September held off just long enough for the Pittsburgh Pirates to remake their batting order, and for the New York Yankees to become relevant, and for the Los Angeles Dodgers to turn the NL West into a rout.
Now we enter the second-most important month of the baseball season, and some things are still on our minds.
Nine for September:
Miguel Cabrera, his abdomen and the Detroit Tigers
Jim Leyland's first priority is to win the AL Central. His second is to get there with a healthy Cabrera, who may have to sacrifice a shot at back-to-back Triple Crowns to rest a nagging issue with his abs. On the bright side, he has abs.
In the midst of becoming – or having become – one of the great right-handed hitters anyone has ever seen, Cabrera came out of Thursday afternoon's game early, promised he'd be fine for Friday's game, was, and then left that one early, too. He was held out of Saturday's lineup.
Leyland says Cabrera is in no danger of harming himself further, and that Cabrera experiences little to no pain batting or fielding, but that running the bases is problematic. Cabrera is as critical to the Tigers' offense that a .359 average (.419 with runners in scoring position), .450 on-base percentage, 43 home runs and 130 RBI would suggest. A big lead in the AL Central should make some of the daily decisions easier, perhaps at the expense of another historic season for Cabrera.
Yasiel Puig and the Los Angeles Dodgers
After a $42-million windfall and 63 minor-league games, Puig arrived with the bat of a thunderclap, the arm of a lightning bolt and the propriety of a noogie. He hit, he ran, he dispensed with cut-off men, he brawled, he was tardy, he was benched. Then he hit some more.
And the Dodgers won a lot of ballgames for it.
[Related: Will Yasiel Puig learn from his benching?]
By the looks of the NL West, the Dodgers can coast into their first postseason in four years. Along the way, Don Mattingly will hope for a happy medium between reckless Puig and indifferent Puig, and also get Matt Kemp back from the disabled list, and then choose three outfielders every night from four – Puig, Kemp, Andre Ethier and Carl Crawford. Puig is a lot of things – fourth outfielder is not one of them.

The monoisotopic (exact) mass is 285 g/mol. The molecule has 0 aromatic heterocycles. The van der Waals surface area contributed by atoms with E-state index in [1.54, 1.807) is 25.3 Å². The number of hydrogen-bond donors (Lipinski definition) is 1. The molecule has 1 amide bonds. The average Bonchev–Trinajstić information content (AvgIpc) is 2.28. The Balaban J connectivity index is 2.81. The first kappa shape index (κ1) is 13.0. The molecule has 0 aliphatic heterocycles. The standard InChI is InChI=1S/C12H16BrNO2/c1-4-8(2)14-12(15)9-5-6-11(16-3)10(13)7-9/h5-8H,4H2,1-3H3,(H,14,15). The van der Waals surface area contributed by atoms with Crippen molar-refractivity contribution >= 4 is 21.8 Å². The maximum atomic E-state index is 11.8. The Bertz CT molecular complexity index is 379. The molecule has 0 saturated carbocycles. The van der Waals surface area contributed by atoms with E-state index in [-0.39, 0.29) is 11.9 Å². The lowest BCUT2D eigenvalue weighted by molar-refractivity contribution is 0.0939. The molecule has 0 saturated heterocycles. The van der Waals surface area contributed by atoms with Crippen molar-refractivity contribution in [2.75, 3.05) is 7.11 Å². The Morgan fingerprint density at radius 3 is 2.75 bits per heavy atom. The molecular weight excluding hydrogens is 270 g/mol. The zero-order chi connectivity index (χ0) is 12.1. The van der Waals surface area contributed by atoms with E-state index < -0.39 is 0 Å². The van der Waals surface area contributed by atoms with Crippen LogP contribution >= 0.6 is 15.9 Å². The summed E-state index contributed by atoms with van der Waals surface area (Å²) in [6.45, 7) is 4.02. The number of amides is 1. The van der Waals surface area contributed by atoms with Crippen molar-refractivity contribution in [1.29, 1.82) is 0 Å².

The playoffs and the Pittsburgh Pirates
The Pirates will win more games than they lose, which is something. They appeared poised for the same Steel City miracle two years ago, however, and then a year ago, and those seasons didn't end well. So the good baseball fans of Pittsburgh won't be much in the mood for the moral victory of bare mediocrity and a barren October, seeing as their Buccos spent the summer hanging around first place in the NL Central, and over four days added Justin Morneau, Marlon Byrd and John Buck.
[Related: Pirates trade for Justin Morneau]
One month stands between the Pirates and the end of a horrific baseball generation. Four more games against the St. Louis Cardinals. Six more games against the Cincinnati Reds.
The Pirates can't hit with either. But they can pitch. So they'll stand behind Francisco Liriano and A.J. Burnett, and they'll hope Jeff Locke merely needed a rest, and they'll ride Mark Melancon in the Shark Tank and then get Jason Grilli back, and perhaps get Wandy Rodriguez back, and maybe put two decades to rest.
Clay Buchholz and the Boston Red Sox
In the AL East, where the Tampa Bay Rays, Baltimore Orioles and New York Yankees can be found within 4 ½ games of each other, the Red Sox reside remarkably above the fray. We say remarkably, because just a year ago they were the fray.
The Red Sox regained their composure, made sound decisions, stacked good months upon good months, and haven't had their best starter throw a pitch since June 8. Buchholz appears to be recovering from shoulder and neck ailments that interrupted his season at 9-0 and with a 1.71 ERA; he is due for another rehab start next week and could return in time for a series in Tampa Bay that begins Sept. 10.
Down the stretch and into October, you like a team that starts John Lackey, Jake Peavy and Jon Lester. You love a team that starts Lackey, Peavy, Lester and a healthy, capable Buchholz.
Arte Moreno and the Los Angeles Angels
This isn't the consensus view, but what if Albert Pujols returns healthy and confident, and Josh Hamilton is over his transition jitters, and Mike Trout is Mike Trout, and Mark Trumbo hits 35 jacks, and Peter Bourjos can stay upright? Well, yes, the Angels would still need all kinds of pitching. But isn't Jered Weaver, C.J. Wilson and a re-signed Jason Vargas a reasonable start?